And so to our first six metro mayors. These were surely last week’s most important elections for the immediate future of at least England’s sub-national government. They were also collectively way up there amongst the most mind-boggling results. Just try imagining the odds you could have got, even a week ago, on four of the six metro mayors being Conservative. However, it’s there in my table, in blue and pink. And, whatever one’s reservations about elected mayors and the whole limited, top-down, Treasury-driven, fiscally minimal devolution model, I’d suggest that nothing over the past 11 months has given it a greater boost.
For the first several months of her premiership, as I logged in these columns, Theresa May was almost visibly dithering over what to do about the agenda of devolution deals and elected city region mayors she’d inherited from the axed George Osborne and shuffled ex-Communities Secretary, Greg Clark. Then – and I simplify enormously here – two things happened.
First, Andy Street decided he’d stop being MD of the John Lewis Partnership and run as a Conservative for the biggest and politically most attractive metro mayoralty of all, the West Midlands – in time to be adopted, and then paraded with May at the party’s October Birmingham conference.
Meanwhile, something else helped change her instinctive view that one big reason why metro mayors were a bad idea – apart from it being George Osborne’s, backed by Cameron – was that most, if not all, would be Labour. Several of Clark’s nine envisaged metro-mayoral city regions, during the May-created devo-vacuum, started for various reasons to lose interest or patience and drop out – West Yorkshire, Sheffield City Region, the North East – and the political arithmetic began to alter. To the extent that I suggested she could realistically conceive of the first set of mayoral elections producing three Conservative and three Labour mayors. Even for the sake of an eye-catching headline, though, I’d never have contemplated 4-2.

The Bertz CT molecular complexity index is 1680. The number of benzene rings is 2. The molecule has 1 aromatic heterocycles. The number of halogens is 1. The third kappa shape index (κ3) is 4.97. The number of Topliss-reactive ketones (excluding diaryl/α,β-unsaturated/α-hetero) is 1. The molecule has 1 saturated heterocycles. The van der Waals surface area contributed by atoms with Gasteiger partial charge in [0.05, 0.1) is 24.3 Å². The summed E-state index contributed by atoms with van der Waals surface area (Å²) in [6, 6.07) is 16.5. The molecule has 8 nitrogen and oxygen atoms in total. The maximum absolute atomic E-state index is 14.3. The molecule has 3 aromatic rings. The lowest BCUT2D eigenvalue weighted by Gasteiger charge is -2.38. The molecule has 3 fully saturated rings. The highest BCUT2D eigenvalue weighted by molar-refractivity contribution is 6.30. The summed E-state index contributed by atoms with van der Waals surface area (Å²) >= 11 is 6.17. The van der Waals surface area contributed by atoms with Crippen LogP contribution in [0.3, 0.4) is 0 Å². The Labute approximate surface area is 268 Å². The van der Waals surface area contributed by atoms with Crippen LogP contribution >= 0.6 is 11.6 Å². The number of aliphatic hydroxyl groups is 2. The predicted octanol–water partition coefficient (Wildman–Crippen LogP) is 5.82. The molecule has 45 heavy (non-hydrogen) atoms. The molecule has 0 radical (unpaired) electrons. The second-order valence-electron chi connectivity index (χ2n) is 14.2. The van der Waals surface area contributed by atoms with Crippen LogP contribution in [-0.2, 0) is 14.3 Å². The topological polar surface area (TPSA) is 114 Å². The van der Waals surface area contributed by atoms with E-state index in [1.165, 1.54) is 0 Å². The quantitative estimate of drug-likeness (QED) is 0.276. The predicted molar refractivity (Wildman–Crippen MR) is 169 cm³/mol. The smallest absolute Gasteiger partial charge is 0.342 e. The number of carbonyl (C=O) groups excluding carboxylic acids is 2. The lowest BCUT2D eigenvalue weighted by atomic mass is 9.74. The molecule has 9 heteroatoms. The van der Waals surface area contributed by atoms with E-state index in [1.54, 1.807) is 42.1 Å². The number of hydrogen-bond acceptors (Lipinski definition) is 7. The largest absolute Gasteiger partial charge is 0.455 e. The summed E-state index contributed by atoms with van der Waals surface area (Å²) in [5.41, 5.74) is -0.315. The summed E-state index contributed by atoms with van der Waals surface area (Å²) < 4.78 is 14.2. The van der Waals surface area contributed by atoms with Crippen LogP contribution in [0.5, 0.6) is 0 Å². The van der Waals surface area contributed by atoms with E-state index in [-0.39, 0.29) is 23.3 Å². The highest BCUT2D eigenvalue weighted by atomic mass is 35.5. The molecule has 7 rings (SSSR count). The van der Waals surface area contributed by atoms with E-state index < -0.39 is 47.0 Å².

And, as the table shows, three of the four results, after the two counts involved in the Supplementary Vote (SV) electoral system, were extremely close – Andy Burnham’s considerable personal victory in Greater Manchester being obviously an exception. Street’s majority was skeletal - 0.71979% of over half a million votes cast. This in itself would weaken any victor’s mandate, particularly when achieved in what, by the standards of anything other than Police and Crime Commissioner ballots, were very low-turnout elections.
The SV system was adopted for mayoral elections almost by accident, and plenty would argue that the more familiar Alternative Vote would be fitter for this particular purpose. Its defenders, though, claim it has worked well in London, is voter-friendly, produces clear winners, and is understood and accepted by all involved.
My table would suggest otherwise. In the West Midlands, in a hugely significant election decided by well under 4,000 votes, over 40,000 votes that might have contributed to the result didn’t do so. They were either not used at all, or were cast for candidates who, highly predictably in this instance, had already been eliminated after the first count.
It’s impossible to avoid the conclusion that large numbers even of the small minority who turned out didn’t fully comprehend the system they were voting in – for which the Electoral Commission must be held chiefly responsible. As also for the huge disparities in candidate expenditure permitted before the ‘regulated’ campaign period, which again in such a closely run race, can and will be alleged to have been decisive. In short, the Commission, as well as the mayors themselves, have plenty of work in what is only a three-year term to 2020.
Chris Game is Honorary Senior Lecturer at the Institute of Local Government Studies.
Image: The chamberlain files CC-BY-NC-ND